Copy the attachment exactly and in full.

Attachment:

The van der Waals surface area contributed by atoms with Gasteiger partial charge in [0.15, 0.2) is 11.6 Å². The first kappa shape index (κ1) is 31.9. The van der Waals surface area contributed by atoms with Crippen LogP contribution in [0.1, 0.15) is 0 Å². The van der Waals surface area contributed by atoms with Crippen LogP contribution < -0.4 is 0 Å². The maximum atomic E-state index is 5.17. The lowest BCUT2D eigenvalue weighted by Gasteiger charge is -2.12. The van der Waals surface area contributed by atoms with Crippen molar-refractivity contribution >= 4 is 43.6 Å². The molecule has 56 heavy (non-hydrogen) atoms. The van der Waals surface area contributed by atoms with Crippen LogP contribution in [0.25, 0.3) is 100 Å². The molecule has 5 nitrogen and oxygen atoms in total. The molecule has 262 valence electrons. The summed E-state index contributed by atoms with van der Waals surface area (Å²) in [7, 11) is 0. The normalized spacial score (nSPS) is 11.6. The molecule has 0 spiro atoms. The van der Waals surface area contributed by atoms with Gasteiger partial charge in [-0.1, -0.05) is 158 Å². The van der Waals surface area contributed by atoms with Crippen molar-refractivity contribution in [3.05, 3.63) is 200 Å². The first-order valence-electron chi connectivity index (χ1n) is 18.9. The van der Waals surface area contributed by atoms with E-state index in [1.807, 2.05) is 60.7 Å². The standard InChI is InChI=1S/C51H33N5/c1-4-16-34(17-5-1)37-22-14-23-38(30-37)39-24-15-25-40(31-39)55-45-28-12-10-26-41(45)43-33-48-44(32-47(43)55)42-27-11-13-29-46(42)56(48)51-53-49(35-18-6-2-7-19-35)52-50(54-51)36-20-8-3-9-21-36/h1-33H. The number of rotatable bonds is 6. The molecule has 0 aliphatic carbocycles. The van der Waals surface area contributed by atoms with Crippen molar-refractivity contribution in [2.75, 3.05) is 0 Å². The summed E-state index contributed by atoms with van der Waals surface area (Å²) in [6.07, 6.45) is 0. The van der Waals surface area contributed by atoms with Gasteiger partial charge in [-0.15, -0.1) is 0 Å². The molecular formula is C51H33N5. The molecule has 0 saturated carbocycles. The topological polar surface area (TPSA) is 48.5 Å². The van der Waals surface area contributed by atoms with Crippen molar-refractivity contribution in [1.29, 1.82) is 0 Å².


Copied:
The van der Waals surface area contributed by atoms with Gasteiger partial charge in [0.15, 0.2) is 11.6 Å². The first kappa shape index (κ1) is 31.9. The van der Waals surface area contributed by atoms with Crippen LogP contribution in [0.1, 0.15) is 0 Å². The van der Waals surface area contributed by atoms with Crippen LogP contribution < -0.4 is 0 Å². The maximum atomic E-state index is 5.17. The lowest BCUT2D eigenvalue weighted by Gasteiger charge is -2.12. The van der Waals surface area contributed by atoms with Crippen molar-refractivity contribution >= 4 is 43.6 Å². The molecule has 56 heavy (non-hydrogen) atoms. The van der Waals surface area contributed by atoms with Crippen LogP contribution in [0.25, 0.3) is 100 Å². The molecule has 5 nitrogen and oxygen atoms in total. The molecule has 262 valence electrons. The summed E-state index contributed by atoms with van der Waals surface area (Å²) in [7, 11) is 0. The normalized spacial score (nSPS) is 11.6. The molecule has 0 spiro atoms. The van der Waals surface area contributed by atoms with Gasteiger partial charge in [-0.1, -0.05) is 158 Å². The van der Waals surface area contributed by atoms with Crippen molar-refractivity contribution in [3.05, 3.63) is 200 Å². The first-order valence-electron chi connectivity index (χ1n) is 18.9. The van der Waals surface area contributed by atoms with E-state index in [1.807, 2.05) is 60.7 Å². The standard InChI is InChI=1S/C51H33N5/c1-4-16-34(17-5-1)37-22-14-23-38(30-37)39-24-15-25-40(31-39)55-45-28-12-10-26-41(45)43-33-48-44(32-47(43)55)42-27-11-13-29-46(42)56(48)51-53-49(35-18-6-2-7-19-35)52-50(54-51)36-20-8-3-9-21-36/h1-33H. The number of rotatable bonds is 6. The molecule has 0 aliphatic carbocycles. The van der Waals surface area contributed by atoms with Crippen molar-refractivity contribution in [2.75, 3.05) is 0 Å². The summed E-state index contributed by atoms with van der Waals surface area (Å²) in [6.07, 6.45) is 0. The van der Waals surface area contributed by atoms with Gasteiger partial charge in [-0.15, -0.1) is 0 Å². The molecular formula is C51H33N5. The molecule has 0 saturated carbocycles. The topological polar surface area (TPSA) is 48.5 Å². The van der Waals surface area contributed by atoms with Crippen molar-refractivity contribution in [1.29, 1.82) is 0 Å².